The experience we gain is inevitable, whether good or bad. This is explained through two literary works: Thomas Hardys novel Tess of the dUrbervilles and Blakes two poems, The Lamb and The Tyger. In Tess of dUrbervilles, the innocent girl Tess gains experience by losing her virginity. By killing Alec DUrbervilles, her seducer, she loses her innocence completely and gains the experience of a criminal. She pays the price of experience by her death. Hardys inclusion of elements of coincident and fate and destiny shows the inevitability of such experiences and the resulting tragedy in the novel.
Blake in his poem The Lamb the meek and mild lamb is the symbol of innocence and Tyger in his poem The Tyger is the symbol of experience. Through these poems Blake wants to convey that innocence and experience are two contrary states of human soul with respect to creation. In Tess of the dUrbervilles, Tess is an innocent country girl who is unaware of the evils of society. Her parents as well do not advise her about the danger in men-folks so she is easily seduced by Alec.
Hardy writes: Why it is that upon this beautiful feminine tissue, sensitive as a gossamer and practically blank as a snow as yet, there should have been traced such a coarse pattern as it was doomed to receive. Again, after her loss of virginity, she gains experience and matures as a woman, her beauty is enhanced. Angel notice her and they fall in love with each other. She enjoys happiness and bliss for the time being. His love for Tess is abstract, as he calls her Daughter of Nature or Demeter. Tess is more an archetype or ideal to him than a flesh and blood woman with a complicated life.
Therefore he cannot accept that Tess is not chaste, as a result he abandon hers. He realizes his mistake too late. She takes the aid of Alec after misfortune befell her family. She loses her innocence completely when she commits the crime of murdering Alec and as a result she is hanged. Hardys writing style of using elaborate descriptions, long sentences, elements of coincidence, fate and destiny shows Tess inevitable journey from innocence to experience and the resultant doom. In Blakes poem The Lamb, Lamb symbolizes Jesus and the child is also associated with Jesus.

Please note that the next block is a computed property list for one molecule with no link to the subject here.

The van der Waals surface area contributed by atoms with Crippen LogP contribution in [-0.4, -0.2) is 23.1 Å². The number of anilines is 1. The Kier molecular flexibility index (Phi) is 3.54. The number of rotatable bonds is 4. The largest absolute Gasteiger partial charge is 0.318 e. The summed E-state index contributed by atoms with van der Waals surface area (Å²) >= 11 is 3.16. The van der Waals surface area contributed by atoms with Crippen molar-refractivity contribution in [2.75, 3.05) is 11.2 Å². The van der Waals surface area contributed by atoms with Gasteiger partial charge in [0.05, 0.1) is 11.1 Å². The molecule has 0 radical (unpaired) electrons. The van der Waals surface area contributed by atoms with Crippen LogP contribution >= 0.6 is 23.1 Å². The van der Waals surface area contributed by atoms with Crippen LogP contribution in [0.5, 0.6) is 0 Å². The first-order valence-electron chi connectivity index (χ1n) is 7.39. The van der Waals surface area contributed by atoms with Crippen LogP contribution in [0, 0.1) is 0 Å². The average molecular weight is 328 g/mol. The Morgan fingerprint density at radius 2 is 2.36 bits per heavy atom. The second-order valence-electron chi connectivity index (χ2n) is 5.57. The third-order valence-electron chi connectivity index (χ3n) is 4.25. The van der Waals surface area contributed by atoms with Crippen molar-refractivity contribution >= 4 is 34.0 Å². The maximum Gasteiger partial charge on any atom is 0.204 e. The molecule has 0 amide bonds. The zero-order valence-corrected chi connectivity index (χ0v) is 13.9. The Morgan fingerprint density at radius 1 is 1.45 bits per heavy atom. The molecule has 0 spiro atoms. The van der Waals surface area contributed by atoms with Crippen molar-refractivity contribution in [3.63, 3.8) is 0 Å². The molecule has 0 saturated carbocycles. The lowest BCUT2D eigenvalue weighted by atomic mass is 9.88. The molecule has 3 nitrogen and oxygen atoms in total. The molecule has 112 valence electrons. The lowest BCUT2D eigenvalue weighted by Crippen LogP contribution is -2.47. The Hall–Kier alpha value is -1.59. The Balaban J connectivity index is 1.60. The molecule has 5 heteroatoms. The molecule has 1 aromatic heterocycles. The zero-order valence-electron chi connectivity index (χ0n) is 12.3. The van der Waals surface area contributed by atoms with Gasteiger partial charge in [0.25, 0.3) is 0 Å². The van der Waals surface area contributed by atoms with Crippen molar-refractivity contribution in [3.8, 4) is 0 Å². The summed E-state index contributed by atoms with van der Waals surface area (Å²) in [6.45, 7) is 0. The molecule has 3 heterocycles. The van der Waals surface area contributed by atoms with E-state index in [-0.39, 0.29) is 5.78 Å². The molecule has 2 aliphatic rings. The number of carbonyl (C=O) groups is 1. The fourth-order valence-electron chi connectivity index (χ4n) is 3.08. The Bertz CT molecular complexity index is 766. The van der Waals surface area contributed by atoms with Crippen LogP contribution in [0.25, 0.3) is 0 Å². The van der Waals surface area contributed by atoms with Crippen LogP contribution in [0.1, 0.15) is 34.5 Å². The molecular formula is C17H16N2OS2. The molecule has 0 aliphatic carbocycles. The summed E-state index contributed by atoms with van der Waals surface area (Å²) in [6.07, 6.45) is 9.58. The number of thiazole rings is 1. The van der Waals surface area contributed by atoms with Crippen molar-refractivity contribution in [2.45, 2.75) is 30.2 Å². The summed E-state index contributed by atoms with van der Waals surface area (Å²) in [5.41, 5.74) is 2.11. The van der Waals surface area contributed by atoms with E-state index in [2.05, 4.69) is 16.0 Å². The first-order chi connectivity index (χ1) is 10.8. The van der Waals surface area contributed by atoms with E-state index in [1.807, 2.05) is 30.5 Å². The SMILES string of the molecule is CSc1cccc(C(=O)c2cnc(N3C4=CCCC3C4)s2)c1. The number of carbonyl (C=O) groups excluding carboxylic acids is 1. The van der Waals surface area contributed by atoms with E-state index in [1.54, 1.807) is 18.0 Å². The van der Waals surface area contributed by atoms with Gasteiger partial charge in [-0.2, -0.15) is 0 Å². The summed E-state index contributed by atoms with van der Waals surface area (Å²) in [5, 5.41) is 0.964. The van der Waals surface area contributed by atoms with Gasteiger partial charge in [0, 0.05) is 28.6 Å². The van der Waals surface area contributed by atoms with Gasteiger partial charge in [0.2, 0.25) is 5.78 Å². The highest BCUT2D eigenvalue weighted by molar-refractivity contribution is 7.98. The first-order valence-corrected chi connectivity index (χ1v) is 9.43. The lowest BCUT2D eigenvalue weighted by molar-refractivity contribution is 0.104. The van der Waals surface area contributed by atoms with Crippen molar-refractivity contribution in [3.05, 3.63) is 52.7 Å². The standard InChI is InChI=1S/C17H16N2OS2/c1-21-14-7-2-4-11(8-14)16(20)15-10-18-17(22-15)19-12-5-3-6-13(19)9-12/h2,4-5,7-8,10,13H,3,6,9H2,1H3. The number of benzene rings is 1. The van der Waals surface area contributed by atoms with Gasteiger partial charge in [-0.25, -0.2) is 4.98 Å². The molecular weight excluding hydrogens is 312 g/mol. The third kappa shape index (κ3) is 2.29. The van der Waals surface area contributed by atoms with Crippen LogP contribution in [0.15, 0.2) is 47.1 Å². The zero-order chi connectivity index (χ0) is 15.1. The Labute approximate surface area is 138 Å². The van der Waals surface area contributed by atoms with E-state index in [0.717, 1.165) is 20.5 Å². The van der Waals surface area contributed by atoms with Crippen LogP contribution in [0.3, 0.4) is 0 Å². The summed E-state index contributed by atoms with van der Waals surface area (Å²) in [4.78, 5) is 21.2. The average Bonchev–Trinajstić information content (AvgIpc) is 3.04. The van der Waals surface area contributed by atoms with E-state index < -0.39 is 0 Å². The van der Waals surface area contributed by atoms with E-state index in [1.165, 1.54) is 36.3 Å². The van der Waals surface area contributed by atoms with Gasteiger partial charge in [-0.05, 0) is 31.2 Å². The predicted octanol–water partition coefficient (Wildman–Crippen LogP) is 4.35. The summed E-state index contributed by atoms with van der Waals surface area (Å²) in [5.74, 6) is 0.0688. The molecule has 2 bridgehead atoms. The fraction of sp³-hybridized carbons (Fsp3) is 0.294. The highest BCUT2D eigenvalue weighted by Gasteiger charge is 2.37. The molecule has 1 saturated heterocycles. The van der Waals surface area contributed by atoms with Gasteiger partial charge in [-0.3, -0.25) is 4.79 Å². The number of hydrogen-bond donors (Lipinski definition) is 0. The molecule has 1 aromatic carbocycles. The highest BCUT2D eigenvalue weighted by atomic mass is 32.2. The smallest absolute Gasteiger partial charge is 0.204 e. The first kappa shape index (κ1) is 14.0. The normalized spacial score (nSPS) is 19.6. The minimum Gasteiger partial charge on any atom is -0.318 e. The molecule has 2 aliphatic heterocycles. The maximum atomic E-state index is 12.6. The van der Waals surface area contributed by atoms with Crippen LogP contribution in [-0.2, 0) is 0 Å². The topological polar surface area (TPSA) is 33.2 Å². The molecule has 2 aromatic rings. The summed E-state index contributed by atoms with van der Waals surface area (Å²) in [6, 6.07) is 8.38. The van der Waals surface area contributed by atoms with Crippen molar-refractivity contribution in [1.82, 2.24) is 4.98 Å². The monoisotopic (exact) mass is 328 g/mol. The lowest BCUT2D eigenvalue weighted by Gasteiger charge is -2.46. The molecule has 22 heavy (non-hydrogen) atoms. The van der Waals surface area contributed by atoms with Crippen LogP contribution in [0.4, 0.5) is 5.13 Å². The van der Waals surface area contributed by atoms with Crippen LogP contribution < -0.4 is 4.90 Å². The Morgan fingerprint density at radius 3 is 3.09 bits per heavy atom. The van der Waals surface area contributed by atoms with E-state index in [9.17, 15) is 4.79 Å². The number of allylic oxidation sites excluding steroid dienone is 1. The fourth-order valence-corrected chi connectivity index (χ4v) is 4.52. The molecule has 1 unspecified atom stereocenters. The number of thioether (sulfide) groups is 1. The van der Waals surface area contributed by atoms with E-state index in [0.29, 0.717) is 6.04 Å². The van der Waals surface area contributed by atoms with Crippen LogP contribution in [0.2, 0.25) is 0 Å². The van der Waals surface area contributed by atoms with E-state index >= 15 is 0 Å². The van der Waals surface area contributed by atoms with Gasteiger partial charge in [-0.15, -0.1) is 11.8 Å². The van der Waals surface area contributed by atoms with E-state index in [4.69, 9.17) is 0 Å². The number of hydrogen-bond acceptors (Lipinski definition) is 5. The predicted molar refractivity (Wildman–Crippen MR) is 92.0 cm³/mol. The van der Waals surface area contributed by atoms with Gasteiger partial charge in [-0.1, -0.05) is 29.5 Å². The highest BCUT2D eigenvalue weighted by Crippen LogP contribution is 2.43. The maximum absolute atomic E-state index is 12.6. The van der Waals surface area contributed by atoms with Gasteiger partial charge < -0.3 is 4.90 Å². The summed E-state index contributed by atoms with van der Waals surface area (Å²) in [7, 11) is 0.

So the lamb and child in Jesus symbolizes innocence. In The Lamb the style of repetition in the first and last couplet of each stanza helps to give the poem its song-like quality. The flowing ls and soft vowel sounds add to this effect, and also imply the bleating of a lamb or the lisping character of a childs song. In Blakes poem The Tyger, Tyger is the symbol of experience. It is strikingly beautiful at the same time undeniable because of the underlying evil and violence. To describe the Tyger, Blake uses the imagery of fire, which is destructive at the same time illuminating.
The Tyger presents evil in society, something that cannot be denied. The style of regular and rhythmic meter of the quatrains; its hammering beat suggests the work of the creator, which is the poems central image. Blake believed that a person has to pass through a state of innocence, the Lamb as well as understand the contrasting conditions of experience, Tyger, to reach a higher level of consciousness. Blakes vision of a creative force in the universe which makes a balance of innocence and experience is at the heart of the poem.
The two literary works Hardys Tess of dUrbervilles and Blake The Lamb and The Tyger show that Innocence and Experience, both exist in human life and society and experience is an essential part of human existence whether good or bad.
Work Citation: The Tyger. 8 October 2007. < http://www. cs. rice. edu/~ssiyer/minstrels/poems/66. html> Songs of Innocence and Experience: The Tyger by Blake. 8 October 2007.